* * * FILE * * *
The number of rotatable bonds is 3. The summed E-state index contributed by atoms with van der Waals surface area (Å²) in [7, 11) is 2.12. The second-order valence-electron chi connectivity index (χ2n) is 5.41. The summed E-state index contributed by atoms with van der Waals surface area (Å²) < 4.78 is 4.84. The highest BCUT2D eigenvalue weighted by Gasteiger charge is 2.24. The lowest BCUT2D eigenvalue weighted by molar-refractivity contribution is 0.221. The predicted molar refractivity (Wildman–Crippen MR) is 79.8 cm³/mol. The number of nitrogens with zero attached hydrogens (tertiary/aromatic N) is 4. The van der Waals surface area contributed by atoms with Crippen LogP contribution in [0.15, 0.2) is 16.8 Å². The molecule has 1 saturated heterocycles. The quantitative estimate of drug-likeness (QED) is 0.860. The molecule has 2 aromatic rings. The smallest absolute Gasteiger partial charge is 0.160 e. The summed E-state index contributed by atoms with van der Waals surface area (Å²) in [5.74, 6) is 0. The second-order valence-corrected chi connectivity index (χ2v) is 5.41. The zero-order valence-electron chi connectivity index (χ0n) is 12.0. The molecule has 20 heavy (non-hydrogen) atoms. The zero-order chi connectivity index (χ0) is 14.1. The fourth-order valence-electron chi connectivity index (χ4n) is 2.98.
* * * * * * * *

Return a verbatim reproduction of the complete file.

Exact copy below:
The number of rotatable bonds is 3. The summed E-state index contributed by atoms with van der Waals surface area (Å²) in [7, 11) is 2.12. The second-order valence-electron chi connectivity index (χ2n) is 5.41. The summed E-state index contributed by atoms with van der Waals surface area (Å²) < 4.78 is 4.84. The highest BCUT2D eigenvalue weighted by Gasteiger charge is 2.24. The lowest BCUT2D eigenvalue weighted by molar-refractivity contribution is 0.221. The predicted molar refractivity (Wildman–Crippen MR) is 79.8 cm³/mol. The number of nitrogens with zero attached hydrogens (tertiary/aromatic N) is 4. The van der Waals surface area contributed by atoms with Crippen LogP contribution in [0.15, 0.2) is 16.8 Å². The molecule has 1 saturated heterocycles. The quantitative estimate of drug-likeness (QED) is 0.860. The molecule has 2 aromatic rings. The smallest absolute Gasteiger partial charge is 0.160 e. The summed E-state index contributed by atoms with van der Waals surface area (Å²) in [5.74, 6) is 0. The second-order valence-corrected chi connectivity index (χ2v) is 5.41. The zero-order valence-electron chi connectivity index (χ0n) is 12.0. The molecule has 20 heavy (non-hydrogen) atoms. The zero-order chi connectivity index (χ0) is 14.1. The fourth-order valence-electron chi connectivity index (χ4n) is 2.98.